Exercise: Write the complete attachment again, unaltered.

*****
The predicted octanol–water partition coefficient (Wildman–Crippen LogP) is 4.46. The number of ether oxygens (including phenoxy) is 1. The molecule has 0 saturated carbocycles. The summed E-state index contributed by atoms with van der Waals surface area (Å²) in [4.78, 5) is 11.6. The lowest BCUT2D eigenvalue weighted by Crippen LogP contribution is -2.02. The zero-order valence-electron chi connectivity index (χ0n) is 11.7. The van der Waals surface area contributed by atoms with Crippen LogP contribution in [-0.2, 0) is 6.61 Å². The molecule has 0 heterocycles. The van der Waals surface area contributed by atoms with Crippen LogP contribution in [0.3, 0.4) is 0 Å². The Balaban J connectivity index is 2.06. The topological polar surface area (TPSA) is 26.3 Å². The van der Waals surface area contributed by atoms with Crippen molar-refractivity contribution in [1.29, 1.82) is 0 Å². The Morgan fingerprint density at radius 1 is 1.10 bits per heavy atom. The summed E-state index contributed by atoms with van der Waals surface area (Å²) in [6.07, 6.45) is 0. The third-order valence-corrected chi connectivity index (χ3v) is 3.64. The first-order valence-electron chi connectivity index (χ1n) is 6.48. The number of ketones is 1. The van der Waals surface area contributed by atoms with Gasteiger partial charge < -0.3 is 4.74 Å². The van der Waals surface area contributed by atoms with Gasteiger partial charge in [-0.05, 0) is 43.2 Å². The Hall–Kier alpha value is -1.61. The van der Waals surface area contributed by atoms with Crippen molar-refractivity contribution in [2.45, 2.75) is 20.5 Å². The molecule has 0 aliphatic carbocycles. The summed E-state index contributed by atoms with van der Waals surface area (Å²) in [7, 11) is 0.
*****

The predicted octanol–water partition coefficient (Wildman–Crippen LogP) is 4.46. The number of ether oxygens (including phenoxy) is 1. The molecule has 0 saturated carbocycles. The summed E-state index contributed by atoms with van der Waals surface area (Å²) in [4.78, 5) is 11.6. The lowest BCUT2D eigenvalue weighted by Crippen LogP contribution is -2.02. The zero-order valence-electron chi connectivity index (χ0n) is 11.7. The van der Waals surface area contributed by atoms with Crippen LogP contribution in [-0.2, 0) is 6.61 Å². The molecule has 0 heterocycles. The van der Waals surface area contributed by atoms with Crippen LogP contribution in [0.3, 0.4) is 0 Å². The Balaban J connectivity index is 2.06. The topological polar surface area (TPSA) is 26.3 Å². The van der Waals surface area contributed by atoms with Crippen molar-refractivity contribution in [1.29, 1.82) is 0 Å². The Morgan fingerprint density at radius 1 is 1.10 bits per heavy atom. The summed E-state index contributed by atoms with van der Waals surface area (Å²) in [6.07, 6.45) is 0. The third-order valence-corrected chi connectivity index (χ3v) is 3.64. The first-order valence-electron chi connectivity index (χ1n) is 6.48. The number of ketones is 1. The van der Waals surface area contributed by atoms with Gasteiger partial charge < -0.3 is 4.74 Å². The van der Waals surface area contributed by atoms with Gasteiger partial charge in [-0.05, 0) is 43.2 Å². The Hall–Kier alpha value is -1.61. The van der Waals surface area contributed by atoms with Crippen molar-refractivity contribution in [2.45, 2.75) is 20.5 Å². The molecule has 0 aliphatic carbocycles. The summed E-state index contributed by atoms with van der Waals surface area (Å²) in [7, 11) is 0.